The warm weather of summer brings thoughts of outdoor weddings in the garden or at the park. While outdoor settings are ideal for wedding photographs and low-cost décor, warm temperatures and high humidity can wreak havoc on frosted wedding cakes. No bride wants to cut into a cake that is a dripping mess of melted frosting. The recipe for buttercream, a popular and tasty frosting choice, can be adjusted to help hold its form better under warm temperatures.
Add cornstarch to the recipe to thicken it slightly. This won't change the taste much but makes the icing more durable. Wilton.com recommends 2 tbsp. cornstarch for every 4 cups of confectioners’ sugar.
Substitute vegetable shortening for half of the butter in your recipe. This will maintain the buttery taste while adding extra stability, because the shortening holds up much better under high temperatures.
Freeze the cake the day before the wedding, if possible. If the cake will not fit in a freezer, consider freezing any decorative items, like buttercream flowers, and placing them on the cake the day of the wedding.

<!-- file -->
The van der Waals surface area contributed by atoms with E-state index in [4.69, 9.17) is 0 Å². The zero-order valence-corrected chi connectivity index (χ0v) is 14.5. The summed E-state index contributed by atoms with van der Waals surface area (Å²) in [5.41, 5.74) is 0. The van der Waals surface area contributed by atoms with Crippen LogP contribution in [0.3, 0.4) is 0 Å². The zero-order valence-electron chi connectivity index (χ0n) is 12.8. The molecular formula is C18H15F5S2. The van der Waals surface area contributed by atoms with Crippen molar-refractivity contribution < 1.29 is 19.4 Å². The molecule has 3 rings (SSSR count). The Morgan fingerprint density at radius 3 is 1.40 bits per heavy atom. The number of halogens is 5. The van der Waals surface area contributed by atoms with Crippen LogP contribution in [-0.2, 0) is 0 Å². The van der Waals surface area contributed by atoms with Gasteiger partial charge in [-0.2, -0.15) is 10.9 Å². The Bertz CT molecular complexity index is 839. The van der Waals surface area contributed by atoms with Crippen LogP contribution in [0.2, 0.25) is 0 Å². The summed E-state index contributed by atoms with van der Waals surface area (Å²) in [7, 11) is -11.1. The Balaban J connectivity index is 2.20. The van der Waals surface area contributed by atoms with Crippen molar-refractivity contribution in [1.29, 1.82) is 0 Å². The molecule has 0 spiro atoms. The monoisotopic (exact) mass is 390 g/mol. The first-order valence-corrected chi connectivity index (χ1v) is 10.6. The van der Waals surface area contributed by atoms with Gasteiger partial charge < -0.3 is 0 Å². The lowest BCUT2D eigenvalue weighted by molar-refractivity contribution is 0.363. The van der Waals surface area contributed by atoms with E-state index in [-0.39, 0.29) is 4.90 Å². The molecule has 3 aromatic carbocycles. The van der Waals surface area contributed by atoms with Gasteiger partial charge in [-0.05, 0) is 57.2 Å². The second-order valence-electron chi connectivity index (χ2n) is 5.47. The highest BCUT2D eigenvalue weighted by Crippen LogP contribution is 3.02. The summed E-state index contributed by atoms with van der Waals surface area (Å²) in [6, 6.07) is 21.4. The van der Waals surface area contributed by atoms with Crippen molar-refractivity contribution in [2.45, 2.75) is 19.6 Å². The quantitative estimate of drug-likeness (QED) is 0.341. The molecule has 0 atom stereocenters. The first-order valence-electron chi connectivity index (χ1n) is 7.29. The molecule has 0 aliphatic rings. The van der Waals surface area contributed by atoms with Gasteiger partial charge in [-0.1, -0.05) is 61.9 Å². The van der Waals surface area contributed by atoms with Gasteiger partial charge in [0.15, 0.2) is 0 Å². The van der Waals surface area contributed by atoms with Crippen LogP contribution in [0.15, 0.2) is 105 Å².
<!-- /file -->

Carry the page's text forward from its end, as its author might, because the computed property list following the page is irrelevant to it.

Transport the cake to the wedding in an air-conditioned vehicle, placing it somewhere that the air will reach, like the floor of the car, rather than the trunk.
Store the cake indoors in as cool a location as possible prior to displaying it.
Place the cake in a spot that will not be in direct sunlight. If you have to have the cake in the sun, set up a temporary source of shade, like a patio umbrella, until the moment when the cake will be cut and displayed.
The more butter and other liquids the frosting has in it, the more prone it will be to melting. Other liquids you may want to add to the frosting -- like coloring, milk or flavors -- increase the chances that it will melt, so proceed with caution when adding to your frosting.
All frosting will eventually melt if temperatures are high enough, so make sure the bride is aware of this fact and aim to have the cake cutting soon after you put the cake on display.